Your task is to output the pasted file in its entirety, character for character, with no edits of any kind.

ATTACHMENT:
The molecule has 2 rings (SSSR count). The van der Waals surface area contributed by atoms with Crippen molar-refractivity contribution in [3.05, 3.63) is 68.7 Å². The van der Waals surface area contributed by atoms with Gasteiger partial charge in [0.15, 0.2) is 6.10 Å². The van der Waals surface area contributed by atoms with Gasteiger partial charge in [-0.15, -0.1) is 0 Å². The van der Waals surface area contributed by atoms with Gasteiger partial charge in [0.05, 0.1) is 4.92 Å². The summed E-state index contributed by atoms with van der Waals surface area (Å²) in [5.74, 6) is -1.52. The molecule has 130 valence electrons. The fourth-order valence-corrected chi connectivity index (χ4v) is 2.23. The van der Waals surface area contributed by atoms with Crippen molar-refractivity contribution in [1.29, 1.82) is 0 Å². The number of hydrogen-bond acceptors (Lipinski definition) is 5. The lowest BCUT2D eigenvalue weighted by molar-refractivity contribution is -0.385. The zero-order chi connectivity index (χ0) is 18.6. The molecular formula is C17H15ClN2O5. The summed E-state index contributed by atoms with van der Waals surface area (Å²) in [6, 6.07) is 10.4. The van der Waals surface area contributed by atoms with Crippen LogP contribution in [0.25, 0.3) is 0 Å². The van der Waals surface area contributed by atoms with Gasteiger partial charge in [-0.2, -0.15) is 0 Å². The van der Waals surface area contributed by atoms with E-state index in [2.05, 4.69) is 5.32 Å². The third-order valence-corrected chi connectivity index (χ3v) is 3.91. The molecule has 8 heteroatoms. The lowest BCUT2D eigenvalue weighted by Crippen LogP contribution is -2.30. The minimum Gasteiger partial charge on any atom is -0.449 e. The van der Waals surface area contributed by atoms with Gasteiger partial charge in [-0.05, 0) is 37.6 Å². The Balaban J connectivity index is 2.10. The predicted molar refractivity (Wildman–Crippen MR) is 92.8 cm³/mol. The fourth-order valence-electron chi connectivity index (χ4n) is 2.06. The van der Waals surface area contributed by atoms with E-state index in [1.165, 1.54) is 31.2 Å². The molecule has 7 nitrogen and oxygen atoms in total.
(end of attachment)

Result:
The molecule has 2 rings (SSSR count). The van der Waals surface area contributed by atoms with Crippen molar-refractivity contribution in [3.05, 3.63) is 68.7 Å². The van der Waals surface area contributed by atoms with Gasteiger partial charge in [0.15, 0.2) is 6.10 Å². The van der Waals surface area contributed by atoms with Gasteiger partial charge in [-0.15, -0.1) is 0 Å². The van der Waals surface area contributed by atoms with Gasteiger partial charge in [0.05, 0.1) is 4.92 Å². The summed E-state index contributed by atoms with van der Waals surface area (Å²) in [5.74, 6) is -1.52. The molecule has 130 valence electrons. The fourth-order valence-corrected chi connectivity index (χ4v) is 2.23. The van der Waals surface area contributed by atoms with Crippen molar-refractivity contribution in [1.29, 1.82) is 0 Å². The number of hydrogen-bond acceptors (Lipinski definition) is 5. The lowest BCUT2D eigenvalue weighted by molar-refractivity contribution is -0.385. The zero-order chi connectivity index (χ0) is 18.6. The molecular formula is C17H15ClN2O5. The summed E-state index contributed by atoms with van der Waals surface area (Å²) in [6, 6.07) is 10.4. The van der Waals surface area contributed by atoms with Crippen LogP contribution in [0.25, 0.3) is 0 Å². The van der Waals surface area contributed by atoms with Gasteiger partial charge in [-0.2, -0.15) is 0 Å². The van der Waals surface area contributed by atoms with E-state index in [2.05, 4.69) is 5.32 Å². The third-order valence-corrected chi connectivity index (χ3v) is 3.91. The molecule has 8 heteroatoms. The lowest BCUT2D eigenvalue weighted by Crippen LogP contribution is -2.30. The minimum Gasteiger partial charge on any atom is -0.449 e. The van der Waals surface area contributed by atoms with Gasteiger partial charge in [-0.05, 0) is 37.6 Å². The Balaban J connectivity index is 2.10. The predicted molar refractivity (Wildman–Crippen MR) is 92.8 cm³/mol. The fourth-order valence-electron chi connectivity index (χ4n) is 2.06. The van der Waals surface area contributed by atoms with E-state index in [1.165, 1.54) is 31.2 Å². The molecule has 7 nitrogen and oxygen atoms in total.